Public health spending will be cut by 4 per cent a year in real terms, as part of the government’s spending review.

Crowd of people

Crowd of people

Total spending on public health will fall from £3.46bn in 2015-16 to £3.1bn in 2020-21.

Keeping the budget in line with inflation would have seen spending rise to around £3.8bn over this period, so this equates to real terms cuts of about £138m per year on average.

Total public health spending was planned to be £3.6bn in 2015-16, until the government announced an in-year cut of £200m.

Nicola Close, chief executive of the Association of Directors of Public Health, said many councils are still struggling to find these savings, so next year’s cut will “feel even more severe”.

She told HSJ: “We are disappointed by the chancellor’s announcement that there will be further cuts to grants for public health services, many of which are provided by the NHS. It’s short sighted and counter productive to cut preventative services.”

The spending review document said: “This spending review finishes the job of reforming the public health system, delivering average annual real terms savings of 3.9 per cent over the next five years…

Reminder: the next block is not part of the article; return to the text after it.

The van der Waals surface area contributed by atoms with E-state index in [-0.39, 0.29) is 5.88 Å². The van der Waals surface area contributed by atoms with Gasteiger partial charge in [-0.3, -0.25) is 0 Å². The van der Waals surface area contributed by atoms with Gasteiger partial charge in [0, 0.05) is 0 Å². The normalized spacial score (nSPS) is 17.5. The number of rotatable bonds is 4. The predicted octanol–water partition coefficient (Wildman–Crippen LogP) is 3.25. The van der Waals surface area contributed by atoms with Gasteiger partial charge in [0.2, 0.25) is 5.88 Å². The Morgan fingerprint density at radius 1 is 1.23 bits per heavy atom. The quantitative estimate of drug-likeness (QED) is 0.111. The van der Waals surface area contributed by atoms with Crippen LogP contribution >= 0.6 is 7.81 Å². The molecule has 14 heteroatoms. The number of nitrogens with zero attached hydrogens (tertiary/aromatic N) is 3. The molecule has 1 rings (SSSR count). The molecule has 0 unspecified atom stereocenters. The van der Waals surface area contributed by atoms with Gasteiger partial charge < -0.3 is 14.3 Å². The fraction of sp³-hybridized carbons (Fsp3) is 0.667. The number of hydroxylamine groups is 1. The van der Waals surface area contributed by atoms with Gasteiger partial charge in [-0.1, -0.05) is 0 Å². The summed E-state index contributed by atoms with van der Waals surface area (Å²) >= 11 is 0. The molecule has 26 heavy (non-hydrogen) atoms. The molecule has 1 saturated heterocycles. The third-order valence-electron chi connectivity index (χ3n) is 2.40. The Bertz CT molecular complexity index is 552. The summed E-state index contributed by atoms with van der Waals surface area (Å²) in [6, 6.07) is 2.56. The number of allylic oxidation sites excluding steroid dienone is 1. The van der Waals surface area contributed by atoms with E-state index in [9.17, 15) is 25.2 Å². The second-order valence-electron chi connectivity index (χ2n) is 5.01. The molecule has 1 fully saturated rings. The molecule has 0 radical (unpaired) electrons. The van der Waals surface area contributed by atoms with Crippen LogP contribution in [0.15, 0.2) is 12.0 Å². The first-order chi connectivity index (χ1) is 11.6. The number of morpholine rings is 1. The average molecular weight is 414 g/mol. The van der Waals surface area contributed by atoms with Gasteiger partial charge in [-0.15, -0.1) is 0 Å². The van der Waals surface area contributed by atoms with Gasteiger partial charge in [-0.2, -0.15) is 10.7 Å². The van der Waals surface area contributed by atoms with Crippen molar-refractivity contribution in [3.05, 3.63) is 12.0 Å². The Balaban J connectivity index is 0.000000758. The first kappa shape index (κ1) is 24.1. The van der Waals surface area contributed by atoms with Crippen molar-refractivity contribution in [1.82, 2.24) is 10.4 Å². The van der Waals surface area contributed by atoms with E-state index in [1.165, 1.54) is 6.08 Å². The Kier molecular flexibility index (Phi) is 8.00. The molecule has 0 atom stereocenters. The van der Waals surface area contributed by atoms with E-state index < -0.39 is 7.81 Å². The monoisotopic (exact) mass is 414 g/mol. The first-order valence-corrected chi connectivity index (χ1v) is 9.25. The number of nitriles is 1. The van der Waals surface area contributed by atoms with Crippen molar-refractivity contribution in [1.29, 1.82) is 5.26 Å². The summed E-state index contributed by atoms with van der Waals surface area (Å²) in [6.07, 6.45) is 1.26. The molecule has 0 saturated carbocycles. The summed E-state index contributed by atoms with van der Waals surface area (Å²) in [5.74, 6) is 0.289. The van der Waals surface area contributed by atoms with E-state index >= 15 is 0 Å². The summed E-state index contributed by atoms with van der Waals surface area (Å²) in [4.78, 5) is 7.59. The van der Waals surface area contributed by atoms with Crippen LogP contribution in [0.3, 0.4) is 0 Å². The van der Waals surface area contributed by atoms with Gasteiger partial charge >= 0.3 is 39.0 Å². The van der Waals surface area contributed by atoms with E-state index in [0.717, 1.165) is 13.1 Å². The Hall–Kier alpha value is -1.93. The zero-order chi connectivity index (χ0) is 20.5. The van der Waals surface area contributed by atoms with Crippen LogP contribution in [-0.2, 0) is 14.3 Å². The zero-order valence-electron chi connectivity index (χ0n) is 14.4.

“Councils can seek to deliver efficiencies in this area, and can learn from best practice. So it is right that as the government eliminates the deficit, all funding is spent in the best way possible.

“Public Health England will continue to support local authorities in this process.”

Meanwhile, the government is to consult on options to fully fund councils’ public health spending from retained business rates receipts, as part of the move towards 100 per cent business rate retention.

Some public health cash is still held by PHE.

HSJ understands the following public health spending has been planned:

2016-17: £3.38bn

2017-18: £3.3bn

2018-19: £3.2bn

2019-20: £3.13bn

2020-21: £3.1bn